The ballot question pursuant to which subsection 2 of this section was approved and ratified by the people at the 1994 and 1996 general elections was written in two parts. Pursuant to the first part of that question, the people approved the amendment of the Nevada constitution to establish term limits for state and local public officers in the executive and legislative branches of government. Pursuant to the second part of that ballot question, the people disapproved the amendment of the Nevada constitution to establish term limits for Nevada justices and judges.

Ohio

Ohio Constitution, Article 2, § 2
Election and term of legislators.

Representatives shall be elected biennially by the electors of the respective house of representatives districts; their term of office shall commence on the first day of January next thereafter and continue two years.

Senators shall be elected by the electors of the respective senate districts; their terms of office shall commence on the first day of January next after their election. All terms of senators which commence on the first day of January, 1969 shall be four years, and all terms which commence on the first day of January, 1971 shall be four years. Thereafter, except for the filling of vacancies for unexpired terms, senators shall be elected to and hold office for terms of four years.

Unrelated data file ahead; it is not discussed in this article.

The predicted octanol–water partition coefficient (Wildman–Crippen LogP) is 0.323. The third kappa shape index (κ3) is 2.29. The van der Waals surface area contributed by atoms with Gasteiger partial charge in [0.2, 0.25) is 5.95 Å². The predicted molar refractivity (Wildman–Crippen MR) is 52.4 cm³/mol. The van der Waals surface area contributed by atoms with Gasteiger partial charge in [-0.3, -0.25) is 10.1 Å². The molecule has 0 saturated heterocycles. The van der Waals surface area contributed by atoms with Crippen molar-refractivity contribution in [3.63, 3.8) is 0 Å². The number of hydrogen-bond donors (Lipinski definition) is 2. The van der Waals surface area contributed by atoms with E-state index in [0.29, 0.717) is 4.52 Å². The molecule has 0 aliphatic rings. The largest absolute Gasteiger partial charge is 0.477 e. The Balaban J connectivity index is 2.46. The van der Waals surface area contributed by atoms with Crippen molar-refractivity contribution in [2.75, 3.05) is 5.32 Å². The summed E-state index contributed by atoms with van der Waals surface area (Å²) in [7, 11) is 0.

No person shall hold the office of State Senator for a period of longer than two successive terms of four years. No person shall hold the office of State Representative for a period longer than four successive terms of two years. Terms shall be considered successive unless separated by a period of four or more years. Only terms beginning on or after January 1, 1993 shall be considered in determining an individual's eligibility to hold office.

(Adopted November 3, 1992.)
(As enacted Nov. 7, 1967. Former § 2 repealed, see SJR 24, 107th General Assembly.)

Oklahoma

Constitution of the State of Oklahoma, § V-17A
Limitation of time served in the Legislature.

Any member of the Legislature who is elected to office after the effective date of this amendment shall be eligible to serve no more than 12 years in the Oklahoma State Legislature. Years in Legislative office need not be consecutive and years of service in both the Senate and the House of Representatives shall be added together and included in determining the total number of Legislative years in office. The years served by any member elected or appointed to serve less than a full Legislative term to fill a vacancy in office shall not be included in the 12-year limitation set forth herein; but no member who has completed 12 years in office shall thereafter be eligible to serve a partial term. Any member who is serving a Legislative term in office or who has been elected or appointed to serve a term in office on the effective date hereof shall be entitled to complete his or her term and shall be eligible to serve an additional 12 years thereafter. This amendment shall be effective on the 1st day of the year following its adoption.